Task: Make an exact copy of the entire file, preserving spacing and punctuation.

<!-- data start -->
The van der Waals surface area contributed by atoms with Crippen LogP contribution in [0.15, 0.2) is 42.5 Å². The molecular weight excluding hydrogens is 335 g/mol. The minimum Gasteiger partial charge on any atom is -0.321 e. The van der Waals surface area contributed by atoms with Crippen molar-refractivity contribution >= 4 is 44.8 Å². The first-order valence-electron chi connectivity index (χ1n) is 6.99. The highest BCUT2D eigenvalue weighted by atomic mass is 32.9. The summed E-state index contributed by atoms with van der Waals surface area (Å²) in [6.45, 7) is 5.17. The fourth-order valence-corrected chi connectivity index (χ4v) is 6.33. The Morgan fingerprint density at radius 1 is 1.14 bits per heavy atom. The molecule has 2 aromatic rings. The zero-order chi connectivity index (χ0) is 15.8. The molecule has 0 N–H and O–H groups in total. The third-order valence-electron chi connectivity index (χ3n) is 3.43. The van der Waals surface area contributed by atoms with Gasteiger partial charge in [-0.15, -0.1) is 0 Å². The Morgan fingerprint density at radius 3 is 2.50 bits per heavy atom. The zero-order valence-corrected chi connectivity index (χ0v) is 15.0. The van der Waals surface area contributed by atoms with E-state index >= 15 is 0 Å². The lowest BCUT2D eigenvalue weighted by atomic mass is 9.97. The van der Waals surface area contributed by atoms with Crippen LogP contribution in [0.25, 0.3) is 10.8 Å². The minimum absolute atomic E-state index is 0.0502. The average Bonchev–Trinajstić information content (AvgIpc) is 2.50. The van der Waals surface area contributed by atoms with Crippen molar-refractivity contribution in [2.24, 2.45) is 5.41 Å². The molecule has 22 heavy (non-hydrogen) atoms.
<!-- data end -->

The van der Waals surface area contributed by atoms with Crippen LogP contribution in [0.15, 0.2) is 42.5 Å². The molecular weight excluding hydrogens is 335 g/mol. The minimum Gasteiger partial charge on any atom is -0.321 e. The van der Waals surface area contributed by atoms with Crippen molar-refractivity contribution >= 4 is 44.8 Å². The first-order valence-electron chi connectivity index (χ1n) is 6.99. The highest BCUT2D eigenvalue weighted by atomic mass is 32.9. The summed E-state index contributed by atoms with van der Waals surface area (Å²) in [6.45, 7) is 5.17. The fourth-order valence-corrected chi connectivity index (χ4v) is 6.33. The Morgan fingerprint density at radius 1 is 1.14 bits per heavy atom. The molecule has 2 aromatic rings. The zero-order chi connectivity index (χ0) is 15.8. The molecule has 0 N–H and O–H groups in total. The third-order valence-electron chi connectivity index (χ3n) is 3.43. The van der Waals surface area contributed by atoms with Gasteiger partial charge in [-0.15, -0.1) is 0 Å². The Morgan fingerprint density at radius 3 is 2.50 bits per heavy atom. The zero-order valence-corrected chi connectivity index (χ0v) is 15.0. The van der Waals surface area contributed by atoms with E-state index >= 15 is 0 Å². The lowest BCUT2D eigenvalue weighted by atomic mass is 9.97. The van der Waals surface area contributed by atoms with Crippen LogP contribution in [0.25, 0.3) is 10.8 Å². The minimum absolute atomic E-state index is 0.0502. The average Bonchev–Trinajstić information content (AvgIpc) is 2.50. The van der Waals surface area contributed by atoms with Crippen molar-refractivity contribution in [2.24, 2.45) is 5.41 Å². The molecule has 22 heavy (non-hydrogen) atoms.